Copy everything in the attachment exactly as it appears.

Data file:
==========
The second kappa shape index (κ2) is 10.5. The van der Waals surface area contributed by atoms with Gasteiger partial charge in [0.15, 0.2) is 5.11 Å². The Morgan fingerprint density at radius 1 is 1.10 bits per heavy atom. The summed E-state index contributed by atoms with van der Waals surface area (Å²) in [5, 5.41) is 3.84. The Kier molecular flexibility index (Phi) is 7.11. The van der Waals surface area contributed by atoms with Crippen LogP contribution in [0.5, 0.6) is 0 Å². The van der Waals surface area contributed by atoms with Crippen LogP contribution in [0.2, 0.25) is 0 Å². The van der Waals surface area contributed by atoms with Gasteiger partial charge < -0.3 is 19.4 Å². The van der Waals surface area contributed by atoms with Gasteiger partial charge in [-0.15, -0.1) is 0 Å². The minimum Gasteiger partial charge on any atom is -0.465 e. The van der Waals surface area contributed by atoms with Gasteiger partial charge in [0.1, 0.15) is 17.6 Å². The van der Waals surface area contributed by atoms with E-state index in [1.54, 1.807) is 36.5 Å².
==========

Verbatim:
The second kappa shape index (κ2) is 10.5. The van der Waals surface area contributed by atoms with Gasteiger partial charge in [0.15, 0.2) is 5.11 Å². The Morgan fingerprint density at radius 1 is 1.10 bits per heavy atom. The summed E-state index contributed by atoms with van der Waals surface area (Å²) in [5, 5.41) is 3.84. The Kier molecular flexibility index (Phi) is 7.11. The van der Waals surface area contributed by atoms with Crippen LogP contribution in [0.5, 0.6) is 0 Å². The van der Waals surface area contributed by atoms with Crippen LogP contribution in [0.2, 0.25) is 0 Å². The van der Waals surface area contributed by atoms with Gasteiger partial charge < -0.3 is 19.4 Å². The van der Waals surface area contributed by atoms with Gasteiger partial charge in [-0.15, -0.1) is 0 Å². The minimum Gasteiger partial charge on any atom is -0.465 e. The van der Waals surface area contributed by atoms with Gasteiger partial charge in [0.1, 0.15) is 17.6 Å². The van der Waals surface area contributed by atoms with E-state index in [1.54, 1.807) is 36.5 Å².